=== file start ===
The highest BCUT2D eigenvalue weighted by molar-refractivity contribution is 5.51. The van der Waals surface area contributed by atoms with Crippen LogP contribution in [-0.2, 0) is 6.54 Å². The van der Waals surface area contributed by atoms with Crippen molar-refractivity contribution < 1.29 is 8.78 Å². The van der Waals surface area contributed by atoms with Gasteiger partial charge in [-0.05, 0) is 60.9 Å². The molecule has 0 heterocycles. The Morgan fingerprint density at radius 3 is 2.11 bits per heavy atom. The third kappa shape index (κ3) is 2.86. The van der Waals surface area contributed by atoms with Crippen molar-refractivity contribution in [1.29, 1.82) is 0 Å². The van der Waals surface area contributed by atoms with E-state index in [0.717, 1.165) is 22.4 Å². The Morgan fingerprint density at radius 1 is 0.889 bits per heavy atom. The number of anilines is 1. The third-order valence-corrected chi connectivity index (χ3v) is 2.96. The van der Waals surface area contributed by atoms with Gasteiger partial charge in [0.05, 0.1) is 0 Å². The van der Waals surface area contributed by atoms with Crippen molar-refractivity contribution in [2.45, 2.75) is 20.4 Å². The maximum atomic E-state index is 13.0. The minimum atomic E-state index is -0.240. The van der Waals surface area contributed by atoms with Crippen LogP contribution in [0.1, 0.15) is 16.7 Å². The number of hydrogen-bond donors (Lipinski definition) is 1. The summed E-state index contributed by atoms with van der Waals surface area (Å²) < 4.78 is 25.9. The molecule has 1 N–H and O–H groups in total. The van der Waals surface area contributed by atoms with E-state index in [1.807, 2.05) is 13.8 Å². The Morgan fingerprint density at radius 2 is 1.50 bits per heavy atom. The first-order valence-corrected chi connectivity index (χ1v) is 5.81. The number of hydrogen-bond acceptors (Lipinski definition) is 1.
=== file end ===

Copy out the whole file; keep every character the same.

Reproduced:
The highest BCUT2D eigenvalue weighted by molar-refractivity contribution is 5.51. The van der Waals surface area contributed by atoms with Crippen LogP contribution in [-0.2, 0) is 6.54 Å². The van der Waals surface area contributed by atoms with Crippen molar-refractivity contribution < 1.29 is 8.78 Å². The van der Waals surface area contributed by atoms with Gasteiger partial charge in [-0.05, 0) is 60.9 Å². The molecule has 0 heterocycles. The Morgan fingerprint density at radius 3 is 2.11 bits per heavy atom. The third kappa shape index (κ3) is 2.86. The van der Waals surface area contributed by atoms with Crippen molar-refractivity contribution in [1.29, 1.82) is 0 Å². The van der Waals surface area contributed by atoms with E-state index in [0.717, 1.165) is 22.4 Å². The Morgan fingerprint density at radius 1 is 0.889 bits per heavy atom. The number of anilines is 1. The third-order valence-corrected chi connectivity index (χ3v) is 2.96. The van der Waals surface area contributed by atoms with Gasteiger partial charge in [0.05, 0.1) is 0 Å². The van der Waals surface area contributed by atoms with Crippen molar-refractivity contribution in [2.45, 2.75) is 20.4 Å². The maximum atomic E-state index is 13.0. The minimum atomic E-state index is -0.240. The van der Waals surface area contributed by atoms with Crippen LogP contribution in [0.1, 0.15) is 16.7 Å². The number of hydrogen-bond donors (Lipinski definition) is 1. The summed E-state index contributed by atoms with van der Waals surface area (Å²) < 4.78 is 25.9. The molecule has 1 N–H and O–H groups in total. The van der Waals surface area contributed by atoms with E-state index in [1.807, 2.05) is 13.8 Å². The Morgan fingerprint density at radius 2 is 1.50 bits per heavy atom. The first-order valence-corrected chi connectivity index (χ1v) is 5.81. The number of hydrogen-bond acceptors (Lipinski definition) is 1.